Perfectionism in ADHD

I find the negative perceptions of ADHD in society to be fascinating. Lazy, unmotivated and uncaring are polar opposites of the majority of my clients. Admittedly, anyone working with a coach needs to be in a place where they are willing to be honest, open and fully committed to putting in the work. No habit has ever been broken or a new process Superboyformed by just showing up once a week so we don’t work together without that strong motivation in place.

However, it is not just my amazing clients that I see this in but also my dear friends. A strong motivation, overlaid with a streak of perfectionism that in the past has often been thwarted by lack of effective processes that work with their strengths. Peeling back the layers, we often find that the strong perfectionism streak has turned into a block that prevents them from taking action in the first place. This is expressed in thoughts such as:

-If I don’t turn in a project then I won’t be judged on my actual abilities

-If it can’t be perfect then it is not worth doing at all, the first bump in the road is a sign of impending failure so it is best to just cut my losses.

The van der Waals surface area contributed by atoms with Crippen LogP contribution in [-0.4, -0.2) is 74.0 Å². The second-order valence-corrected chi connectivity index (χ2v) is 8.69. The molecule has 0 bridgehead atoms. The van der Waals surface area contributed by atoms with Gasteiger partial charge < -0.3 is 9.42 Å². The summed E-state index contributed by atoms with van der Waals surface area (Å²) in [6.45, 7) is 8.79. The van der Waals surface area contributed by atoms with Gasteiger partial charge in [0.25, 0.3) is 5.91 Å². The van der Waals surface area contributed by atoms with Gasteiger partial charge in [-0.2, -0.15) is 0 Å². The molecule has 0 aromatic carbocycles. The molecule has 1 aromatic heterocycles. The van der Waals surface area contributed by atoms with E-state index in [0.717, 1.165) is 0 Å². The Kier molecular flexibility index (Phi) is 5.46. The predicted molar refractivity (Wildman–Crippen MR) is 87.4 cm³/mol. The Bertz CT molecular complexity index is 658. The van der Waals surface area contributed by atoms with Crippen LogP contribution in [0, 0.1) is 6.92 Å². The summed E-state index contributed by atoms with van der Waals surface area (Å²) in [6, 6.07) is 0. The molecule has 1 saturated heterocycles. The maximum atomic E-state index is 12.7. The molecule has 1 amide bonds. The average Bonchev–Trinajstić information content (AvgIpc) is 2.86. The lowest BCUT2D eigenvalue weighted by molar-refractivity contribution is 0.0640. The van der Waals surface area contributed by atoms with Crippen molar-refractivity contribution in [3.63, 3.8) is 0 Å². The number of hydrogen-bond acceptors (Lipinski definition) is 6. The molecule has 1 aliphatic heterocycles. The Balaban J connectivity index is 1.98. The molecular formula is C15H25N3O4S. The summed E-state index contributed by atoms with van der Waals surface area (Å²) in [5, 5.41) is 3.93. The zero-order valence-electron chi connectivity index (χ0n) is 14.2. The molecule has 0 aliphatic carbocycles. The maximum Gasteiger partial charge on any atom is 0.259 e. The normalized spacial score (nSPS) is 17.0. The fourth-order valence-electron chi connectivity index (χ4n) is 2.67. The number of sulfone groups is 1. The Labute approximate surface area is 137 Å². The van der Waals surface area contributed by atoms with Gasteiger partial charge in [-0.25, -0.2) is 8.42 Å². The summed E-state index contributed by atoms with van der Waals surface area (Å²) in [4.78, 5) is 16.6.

-I have put my heart and soul into projects before and they didn’t turn out well. Why put myself through that pain again?

I will tell you exactly why it is worth the effort and why your past does not need to dictate your future.

First, you are not the exact same person that you were in the past and there are some very valuable things learned from a failure.  Is the word “failure” even accurate if it teaches us something? I think not. If you don’t know what that lesson is yet, once we unearth it can be used to create a blueprint for improvement the next time and the time after that.

Added to the fact of the difference in the present “you”, when you are serious about making changes you build a support system for yourself. Hiring a coach, medication, counselors, exercise, meditation – the list of tools that you may not have had before grows and grows.

Last but not least, break the perfectionism block by getting clear on your priorities and remember that every project is not life or death. Sometimes it is okay to just be good enough on some tasks – get clear on what those areas are and measure out your time and effort to match. Once mastered, this can be very powerful and will go a long way in reducing overall stress.

Remember, no one is perfect and that is perfectly okay!

Guest Blogger- Kimber Nelson
www.ADHDActionCoach.com